Patrick McDonnell, who draws funny little people for our SCORECARD section, also draws a monthly comic strip for Parents magazine about a funny little kid who's forever getting into big trouble. "Bad Baby" is the name of the strip, and also of a collection just published by Ballantine Books that will delight all the thirtysomethings who know the terrors of child rearing. "Patrick's a master at capturing the peculiar way small children look at the world," says SI senior editor Margaret Sieck, who has two little tempests of her own.
McDonnell, who has been married six years, isn't a father himself, but, he says, "I think artists in general have good memories, and a lot of things from my youth come into play with 'Bad Baby.' And luckily, my nephew, Kevin, was born into our family about the same time I conceived the strip." In fact, seven-year-old Kevin O'Connell was the inspiration for the panel on this page. "Kevin was learning how to write the letter X, and when we left him alone for a while he took his crayon and put X's on the floor, the walls—all over the place. He was really proud of himself." Obviously, enthusiasm for colorful expression runs in the family.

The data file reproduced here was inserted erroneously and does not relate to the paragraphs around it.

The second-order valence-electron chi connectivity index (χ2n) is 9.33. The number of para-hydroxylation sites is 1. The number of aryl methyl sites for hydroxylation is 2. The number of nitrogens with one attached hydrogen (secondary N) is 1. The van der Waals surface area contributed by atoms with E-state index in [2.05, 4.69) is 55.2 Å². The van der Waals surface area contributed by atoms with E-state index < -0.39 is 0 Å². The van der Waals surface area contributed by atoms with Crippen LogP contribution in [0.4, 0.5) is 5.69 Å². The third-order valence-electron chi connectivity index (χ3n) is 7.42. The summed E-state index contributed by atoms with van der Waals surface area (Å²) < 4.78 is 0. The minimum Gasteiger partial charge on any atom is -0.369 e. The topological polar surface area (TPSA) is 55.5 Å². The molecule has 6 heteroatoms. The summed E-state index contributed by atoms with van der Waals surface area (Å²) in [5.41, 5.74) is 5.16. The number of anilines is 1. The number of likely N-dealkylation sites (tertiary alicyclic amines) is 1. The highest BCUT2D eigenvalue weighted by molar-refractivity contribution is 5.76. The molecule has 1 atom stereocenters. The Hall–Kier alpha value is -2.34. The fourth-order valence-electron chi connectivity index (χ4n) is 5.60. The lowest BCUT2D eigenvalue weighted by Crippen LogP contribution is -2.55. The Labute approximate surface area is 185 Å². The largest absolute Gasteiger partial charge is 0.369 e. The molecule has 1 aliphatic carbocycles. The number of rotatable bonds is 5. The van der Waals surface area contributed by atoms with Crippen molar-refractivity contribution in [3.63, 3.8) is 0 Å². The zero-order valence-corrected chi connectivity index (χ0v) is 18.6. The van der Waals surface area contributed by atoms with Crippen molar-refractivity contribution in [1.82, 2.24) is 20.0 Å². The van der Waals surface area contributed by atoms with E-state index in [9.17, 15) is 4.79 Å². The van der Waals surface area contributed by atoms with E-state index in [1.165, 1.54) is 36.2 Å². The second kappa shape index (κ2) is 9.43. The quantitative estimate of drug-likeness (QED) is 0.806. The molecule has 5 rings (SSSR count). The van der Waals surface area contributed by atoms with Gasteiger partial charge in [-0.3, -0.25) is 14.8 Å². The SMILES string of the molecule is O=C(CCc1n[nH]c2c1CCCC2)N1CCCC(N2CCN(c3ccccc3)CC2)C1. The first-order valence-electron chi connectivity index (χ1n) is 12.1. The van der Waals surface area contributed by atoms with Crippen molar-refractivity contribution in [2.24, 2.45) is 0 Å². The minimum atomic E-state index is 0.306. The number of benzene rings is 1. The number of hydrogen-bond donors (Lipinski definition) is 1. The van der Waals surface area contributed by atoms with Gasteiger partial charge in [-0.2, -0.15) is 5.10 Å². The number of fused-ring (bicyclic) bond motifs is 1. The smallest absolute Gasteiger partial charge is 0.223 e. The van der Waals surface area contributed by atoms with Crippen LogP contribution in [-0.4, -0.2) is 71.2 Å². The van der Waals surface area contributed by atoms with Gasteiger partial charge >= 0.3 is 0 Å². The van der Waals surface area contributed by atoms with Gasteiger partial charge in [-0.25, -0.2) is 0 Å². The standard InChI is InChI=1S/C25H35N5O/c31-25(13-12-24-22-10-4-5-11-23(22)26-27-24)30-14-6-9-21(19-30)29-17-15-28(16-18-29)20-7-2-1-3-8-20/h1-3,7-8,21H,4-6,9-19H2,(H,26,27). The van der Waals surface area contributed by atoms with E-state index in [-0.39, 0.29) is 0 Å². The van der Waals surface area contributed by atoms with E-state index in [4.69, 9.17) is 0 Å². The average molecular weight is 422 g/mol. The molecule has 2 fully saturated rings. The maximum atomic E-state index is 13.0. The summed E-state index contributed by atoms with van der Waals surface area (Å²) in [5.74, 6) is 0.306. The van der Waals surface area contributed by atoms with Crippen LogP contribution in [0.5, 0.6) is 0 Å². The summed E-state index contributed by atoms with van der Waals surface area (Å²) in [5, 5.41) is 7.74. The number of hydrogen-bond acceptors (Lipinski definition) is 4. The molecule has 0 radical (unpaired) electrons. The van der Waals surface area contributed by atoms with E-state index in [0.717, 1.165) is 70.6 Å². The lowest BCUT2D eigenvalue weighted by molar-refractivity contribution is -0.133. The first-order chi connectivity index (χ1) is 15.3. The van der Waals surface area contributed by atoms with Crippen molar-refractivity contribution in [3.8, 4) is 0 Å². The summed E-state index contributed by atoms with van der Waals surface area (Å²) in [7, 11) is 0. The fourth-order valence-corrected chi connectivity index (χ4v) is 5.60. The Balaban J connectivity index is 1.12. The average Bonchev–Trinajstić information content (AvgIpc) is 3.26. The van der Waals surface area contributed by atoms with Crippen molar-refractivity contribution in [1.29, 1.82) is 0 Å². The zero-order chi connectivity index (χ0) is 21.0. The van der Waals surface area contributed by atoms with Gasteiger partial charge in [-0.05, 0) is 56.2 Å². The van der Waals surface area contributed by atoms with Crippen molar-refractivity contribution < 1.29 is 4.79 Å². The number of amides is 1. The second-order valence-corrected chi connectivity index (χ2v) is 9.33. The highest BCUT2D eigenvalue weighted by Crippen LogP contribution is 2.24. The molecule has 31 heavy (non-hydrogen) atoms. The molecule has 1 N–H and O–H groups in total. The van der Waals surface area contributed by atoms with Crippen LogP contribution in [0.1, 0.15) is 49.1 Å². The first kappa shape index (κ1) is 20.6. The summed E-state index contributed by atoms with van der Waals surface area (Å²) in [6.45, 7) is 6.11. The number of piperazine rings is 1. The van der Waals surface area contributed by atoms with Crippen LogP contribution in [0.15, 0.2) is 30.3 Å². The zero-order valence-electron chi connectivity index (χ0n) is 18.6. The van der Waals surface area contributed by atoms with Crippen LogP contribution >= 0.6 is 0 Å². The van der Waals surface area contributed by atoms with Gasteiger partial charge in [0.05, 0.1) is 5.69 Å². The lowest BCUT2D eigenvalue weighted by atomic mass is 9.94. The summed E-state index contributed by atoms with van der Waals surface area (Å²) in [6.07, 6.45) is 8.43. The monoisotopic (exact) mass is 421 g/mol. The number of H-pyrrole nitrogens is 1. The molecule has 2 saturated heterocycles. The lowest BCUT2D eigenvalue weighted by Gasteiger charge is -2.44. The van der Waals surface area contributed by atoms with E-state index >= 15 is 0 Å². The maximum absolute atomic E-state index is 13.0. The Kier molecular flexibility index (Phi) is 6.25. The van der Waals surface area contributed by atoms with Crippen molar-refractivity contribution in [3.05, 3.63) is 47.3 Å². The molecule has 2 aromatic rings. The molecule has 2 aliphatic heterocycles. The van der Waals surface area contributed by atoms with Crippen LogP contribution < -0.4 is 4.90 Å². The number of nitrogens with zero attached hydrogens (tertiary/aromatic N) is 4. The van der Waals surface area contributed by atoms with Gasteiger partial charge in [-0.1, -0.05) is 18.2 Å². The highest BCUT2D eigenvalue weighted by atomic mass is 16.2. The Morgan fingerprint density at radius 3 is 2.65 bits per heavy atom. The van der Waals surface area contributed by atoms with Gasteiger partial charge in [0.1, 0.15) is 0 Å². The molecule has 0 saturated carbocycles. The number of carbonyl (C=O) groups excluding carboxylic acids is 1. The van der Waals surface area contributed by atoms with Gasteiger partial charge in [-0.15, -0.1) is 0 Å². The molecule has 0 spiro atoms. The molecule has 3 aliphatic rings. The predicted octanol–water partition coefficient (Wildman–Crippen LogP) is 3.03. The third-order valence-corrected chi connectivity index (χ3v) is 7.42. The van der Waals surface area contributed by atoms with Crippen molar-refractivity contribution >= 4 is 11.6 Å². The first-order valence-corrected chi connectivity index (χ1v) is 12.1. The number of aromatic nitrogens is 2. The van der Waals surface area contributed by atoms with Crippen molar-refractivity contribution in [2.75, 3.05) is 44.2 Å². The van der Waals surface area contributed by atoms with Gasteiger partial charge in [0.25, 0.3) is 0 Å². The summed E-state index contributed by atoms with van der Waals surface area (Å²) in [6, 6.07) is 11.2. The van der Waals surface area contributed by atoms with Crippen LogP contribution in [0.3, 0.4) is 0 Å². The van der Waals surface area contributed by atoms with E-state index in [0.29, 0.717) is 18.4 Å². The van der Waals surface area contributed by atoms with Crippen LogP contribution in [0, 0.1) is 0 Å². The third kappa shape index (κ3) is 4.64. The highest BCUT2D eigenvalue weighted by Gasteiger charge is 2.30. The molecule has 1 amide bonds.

Bad Baby is McDonnell's third book but his first solo effort. In 1986 he and his wife, Karen, and Georgia De Havenon cowrote a homage to Krazy Kat's creator, George Herriman. And last year McDonnell did the illustrations for 100% American, a book of various lists and polls written by Daniel Evan Weiss. (Did you know that 70% of those who wear jogging shoes don't jog?)
McDonnell isn't sure where Baby's headed next. "Maybe he'll become a Bad Teenager," he says. Or perhaps he'll even turn up in SCORECARD one day. He's interested in sports, after all. "He's very good at Olympic bed-bouncing," says McDonnell, "and he also plays a mean game of hide-and-seek."
March 13, 1989
P.S. "Sports Feelings," a joint exhibit of photos from SI and the Soviet magazine Olympic Panorama, has moved from the Smithsonian Institution to the International Museum of Photography at George Eastman House in Rochester, N.Y. It will be there through April 30.